OASIS Ramps Up SDO Efforts for SOAs

The nonprofit OASIS standards group has created a technical committee in support of the Service Data Objects (SDO) specification at OASIS. The SDO spec, which is a subset of the Service Component Architecture (SCA) spec, aims at simplifying data handling in service-oriented architectures (SOAs).

The advantage of implementing the SDO spec is that developers aren't tied down to specific data types or frameworks in an SOA, according to advocates for the standard.

"By offering a common facility for representing collections of data--regardless of data source type--SDO gives application developers a more simple, unified programming model and enables tools to work across heterogeneous data sources consistently," stated IBM's Shawn Moe, convener of the OASIS SDO Technical Committee, in a prepared statement.

According to a white paper (PDF) by the Open SOA group, the core SDO spec permits the use of any query language (SQL, XPath or XQuery). It works with object-oriented databases, relational databases or XML data sources.

OASIS initially began working with the Open SOA group in March of this year to develop the SDO spec. Currently, 11 Open SOA partners are behind the SDO spec. Those Open SOA partners include major SOA solution providers, such as BEA Systems, IBM, Oracle and Software AG.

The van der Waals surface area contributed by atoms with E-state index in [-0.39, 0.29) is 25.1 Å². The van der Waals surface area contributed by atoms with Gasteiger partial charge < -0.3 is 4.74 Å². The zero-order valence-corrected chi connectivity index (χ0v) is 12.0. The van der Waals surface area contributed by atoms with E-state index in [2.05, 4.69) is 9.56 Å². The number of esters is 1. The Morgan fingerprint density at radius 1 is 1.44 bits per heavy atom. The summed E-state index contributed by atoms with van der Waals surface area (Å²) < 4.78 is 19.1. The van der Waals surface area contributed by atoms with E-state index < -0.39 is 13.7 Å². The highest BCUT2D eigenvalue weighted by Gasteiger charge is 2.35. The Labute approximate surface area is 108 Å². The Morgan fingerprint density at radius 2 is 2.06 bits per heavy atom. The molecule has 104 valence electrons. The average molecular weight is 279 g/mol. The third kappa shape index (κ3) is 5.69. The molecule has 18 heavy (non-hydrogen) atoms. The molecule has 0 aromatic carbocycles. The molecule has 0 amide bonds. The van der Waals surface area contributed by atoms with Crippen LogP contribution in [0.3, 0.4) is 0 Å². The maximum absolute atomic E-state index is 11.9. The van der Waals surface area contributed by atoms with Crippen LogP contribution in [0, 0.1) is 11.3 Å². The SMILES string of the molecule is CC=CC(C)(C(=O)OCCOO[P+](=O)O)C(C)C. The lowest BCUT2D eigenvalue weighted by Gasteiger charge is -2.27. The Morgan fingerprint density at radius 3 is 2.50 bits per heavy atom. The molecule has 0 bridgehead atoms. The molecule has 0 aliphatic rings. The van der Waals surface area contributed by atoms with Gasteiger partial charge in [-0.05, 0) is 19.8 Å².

Microsoft is not a part of this effort. Sun Microsystems initially wasn't part of the effort either, but the company later joined the Open SOA SDO effort as a partner. Some analysts early on suggested that SCA might be an attempt to get around Sun's Java Business Integration (JBI) effort.

In the battle over promoting SOA software, two standards typically get mentioned: SCA and JBI.

SCA provides a description of service components and how those components work together, according to a white paper (large PDF file) by David Chappell of David Chappell & Associates. SCA components can be built with Java or other languages or they can be built using Business Process Execution Language or the Spring Framework. Chappell adds that SCA is a new way to create Java business logic in an SOA and that it is an alternative to older methods, such as EJB and JAX-WS.

JBI, on the other hand, is a standard supported by Java Community Process JSR 208. JBI provides a Java runtime environment.

The Open SOA group sees SCA as generally complementary to JBI, according to a note posted by Mike Edwards of IBM. However, SCA supports types that don't run on a Java Virtual Machine, such as C++, he added.

Jason Bloomberg, senior analyst at ZapThink, noted in an interview that SCA supports C++ and Python, but lacks a .NET implementation. He added that both SCI and JBI will be "marginally helpful" to architects. After all, the focus of architects is not on component architecture, but on service architecture, so architects aren't typically thinking about Java or .NET frameworks, he explained.

Bloomberg described SCA as a way for some vendors to coalesce on the component structure in their products, but "SCA and JBI are mostly about vendor politics and hype," according to ZapThink's Web site.

OASIS is planning a series of four free Webinars to provide more information on SCA, beginning on Dec. 10. For more information, go here.

About the Author

Kurt Mackie is online news editor, Enterprise Group, at 1105 Media Inc.

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